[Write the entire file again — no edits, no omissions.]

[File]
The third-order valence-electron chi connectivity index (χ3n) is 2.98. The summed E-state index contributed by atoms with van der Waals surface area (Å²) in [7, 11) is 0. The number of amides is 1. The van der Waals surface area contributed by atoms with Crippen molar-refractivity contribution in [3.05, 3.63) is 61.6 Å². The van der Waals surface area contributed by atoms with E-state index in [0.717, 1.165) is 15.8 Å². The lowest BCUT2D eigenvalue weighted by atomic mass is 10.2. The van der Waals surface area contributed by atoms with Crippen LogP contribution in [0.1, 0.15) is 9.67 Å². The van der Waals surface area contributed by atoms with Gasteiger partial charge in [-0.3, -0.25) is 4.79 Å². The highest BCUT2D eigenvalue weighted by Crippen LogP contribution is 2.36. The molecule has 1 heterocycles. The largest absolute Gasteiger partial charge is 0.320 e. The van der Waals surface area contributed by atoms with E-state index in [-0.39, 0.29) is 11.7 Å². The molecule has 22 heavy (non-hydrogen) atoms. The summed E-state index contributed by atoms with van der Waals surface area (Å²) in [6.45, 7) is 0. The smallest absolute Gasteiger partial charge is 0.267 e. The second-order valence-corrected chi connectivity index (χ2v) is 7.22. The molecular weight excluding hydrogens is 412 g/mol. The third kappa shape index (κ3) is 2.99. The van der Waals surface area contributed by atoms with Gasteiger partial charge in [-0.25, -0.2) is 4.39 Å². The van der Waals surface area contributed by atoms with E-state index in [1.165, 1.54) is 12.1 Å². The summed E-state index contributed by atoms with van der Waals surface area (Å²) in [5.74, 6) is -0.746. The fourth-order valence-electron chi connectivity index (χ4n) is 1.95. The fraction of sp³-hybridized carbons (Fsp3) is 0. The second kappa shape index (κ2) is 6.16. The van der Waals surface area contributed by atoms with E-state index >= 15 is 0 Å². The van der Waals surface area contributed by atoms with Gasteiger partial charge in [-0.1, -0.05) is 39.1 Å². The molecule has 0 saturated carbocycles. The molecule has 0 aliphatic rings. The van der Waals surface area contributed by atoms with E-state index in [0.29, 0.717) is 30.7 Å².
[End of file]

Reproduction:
The third-order valence-electron chi connectivity index (χ3n) is 2.98. The summed E-state index contributed by atoms with van der Waals surface area (Å²) in [7, 11) is 0. The number of amides is 1. The van der Waals surface area contributed by atoms with Crippen molar-refractivity contribution in [3.05, 3.63) is 61.6 Å². The van der Waals surface area contributed by atoms with E-state index in [0.717, 1.165) is 15.8 Å². The lowest BCUT2D eigenvalue weighted by atomic mass is 10.2. The van der Waals surface area contributed by atoms with Crippen LogP contribution in [0.1, 0.15) is 9.67 Å². The van der Waals surface area contributed by atoms with Gasteiger partial charge in [-0.3, -0.25) is 4.79 Å². The highest BCUT2D eigenvalue weighted by Crippen LogP contribution is 2.36. The molecule has 1 heterocycles. The largest absolute Gasteiger partial charge is 0.320 e. The van der Waals surface area contributed by atoms with E-state index in [-0.39, 0.29) is 11.7 Å². The molecule has 22 heavy (non-hydrogen) atoms. The summed E-state index contributed by atoms with van der Waals surface area (Å²) in [6.45, 7) is 0. The smallest absolute Gasteiger partial charge is 0.267 e. The second-order valence-corrected chi connectivity index (χ2v) is 7.22. The molecular weight excluding hydrogens is 412 g/mol. The third kappa shape index (κ3) is 2.99. The van der Waals surface area contributed by atoms with Gasteiger partial charge in [-0.25, -0.2) is 4.39 Å². The van der Waals surface area contributed by atoms with E-state index in [1.165, 1.54) is 12.1 Å². The summed E-state index contributed by atoms with van der Waals surface area (Å²) in [5.74, 6) is -0.746. The fourth-order valence-electron chi connectivity index (χ4n) is 1.95. The fraction of sp³-hybridized carbons (Fsp3) is 0. The second kappa shape index (κ2) is 6.16. The van der Waals surface area contributed by atoms with E-state index >= 15 is 0 Å². The van der Waals surface area contributed by atoms with Gasteiger partial charge in [-0.1, -0.05) is 39.1 Å². The molecule has 0 saturated carbocycles. The molecule has 0 aliphatic rings. The van der Waals surface area contributed by atoms with E-state index in [0.29, 0.717) is 30.7 Å².